Around 12:45 we were escorted back to holding for lunch.  It was catered and everything (and good too!). The background actors ate the same food the crew/main cast did which was nice.  We weren’t treated as lowly extras.  We ate for about forty-five minutes before we were taken back to set.  This time the scene was different.  A small stage with a podium was set up and that’s when I witnessed my first real spoiler of the day: the podium had a “Vice President” seal on the front.  This was not shocking as the first season ended with Frank being offered the Vice President nomination, but to anyone who hadn’t watched the entire season yet, it was a shocker.

This time I sat on the opposite set of bleachers, which happened to be right beside the podium.  Kevin, Michael, and all the other actors were escorted back to set to begin setting up.  I was even closer to Mr. Spacey this time, a hands reach away, which was very exciting.  The whole scene was even more riveting to watch, as this was one of Frank’s cut away, direct camera monologues, which is a notable and unique aspect of House of Cards.

Frank gave a short speech, we clapped, and he walked off the podium, looking directly into the camera as he began his little blurb.  We did this scene for another several hours.  It was more exciting this time since there was a chance I would actually be on camera for this part.  Besides all of us once again becoming uncomfortable in our seats and starting to get a little impatient as the day went on, we all joked and kept our spirits up.  At one point in between scene set ups, one of the camera operators came over to chat with us.  I asked him which episode they were currently shooting and he couldn’t remember if it was five or six.  It was really nice of him when he came back later just to confirm that it was episode five.  This surprised me since they had only started filming in late May, I had only thought it would be episode two or three.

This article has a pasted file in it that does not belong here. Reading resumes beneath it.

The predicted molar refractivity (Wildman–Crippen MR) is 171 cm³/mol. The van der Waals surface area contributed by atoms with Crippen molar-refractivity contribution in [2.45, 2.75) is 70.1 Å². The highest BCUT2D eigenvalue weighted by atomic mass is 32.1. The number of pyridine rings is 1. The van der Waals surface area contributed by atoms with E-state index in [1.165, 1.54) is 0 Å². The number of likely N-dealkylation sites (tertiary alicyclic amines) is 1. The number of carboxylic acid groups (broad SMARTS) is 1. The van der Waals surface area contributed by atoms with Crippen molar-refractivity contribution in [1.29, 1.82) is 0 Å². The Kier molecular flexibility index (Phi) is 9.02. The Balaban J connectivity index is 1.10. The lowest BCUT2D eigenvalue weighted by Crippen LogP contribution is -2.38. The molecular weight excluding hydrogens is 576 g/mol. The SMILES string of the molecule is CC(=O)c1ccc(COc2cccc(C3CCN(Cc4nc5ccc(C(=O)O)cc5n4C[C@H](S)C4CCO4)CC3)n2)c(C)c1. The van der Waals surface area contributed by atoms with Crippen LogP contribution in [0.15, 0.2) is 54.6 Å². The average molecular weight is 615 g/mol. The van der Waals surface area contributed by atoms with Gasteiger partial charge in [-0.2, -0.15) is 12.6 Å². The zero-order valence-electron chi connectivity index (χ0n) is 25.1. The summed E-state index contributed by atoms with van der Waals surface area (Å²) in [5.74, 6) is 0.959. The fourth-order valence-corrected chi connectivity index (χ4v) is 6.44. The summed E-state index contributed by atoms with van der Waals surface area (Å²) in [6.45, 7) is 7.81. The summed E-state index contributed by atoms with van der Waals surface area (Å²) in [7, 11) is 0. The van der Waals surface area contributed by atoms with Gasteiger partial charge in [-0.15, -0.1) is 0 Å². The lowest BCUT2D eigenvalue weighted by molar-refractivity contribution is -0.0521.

mehocThe last scene we did was one where Frank watched the reenactment in progress.  The podium was moved directly in front of us, a few feet away, and had Frank and several others now sitting by his side.  Our set of bleachers were instructed to react to the reenactment.  We did this a few times, the first one not animated enough, the second one too animated, and the third one was perfect.  I joked with the people around me that we would all be collectively nominated for an Emmy for our reaction shots.

After this scene, they wrapped up Mr. Spacey for the day.  We all gave him a round of applause and he waved at us in thanks.  He was very professional the entire time but was able to lighten up in between the seriousness of the scenes and seemed very much into his work, asking questions when he needed clarification and even giving suggestions to the director, which he gladly accepted.  It was amazing to see him in action.

We stayed around for about two hours longer.  They were setting up a shot to capture the reenactment but after a while they decided they didn’t need the background actors and after twelve and a half hours of sitting outside in the woods, we were wrapped.  The director and crew thanked us and we all were excited to finally stretch, walk, and sit on something that wasn’t a bleacher.

Overall the experience was exhausting but one I wouldn’t trade.  One that I would mostly likely say “yes” to again.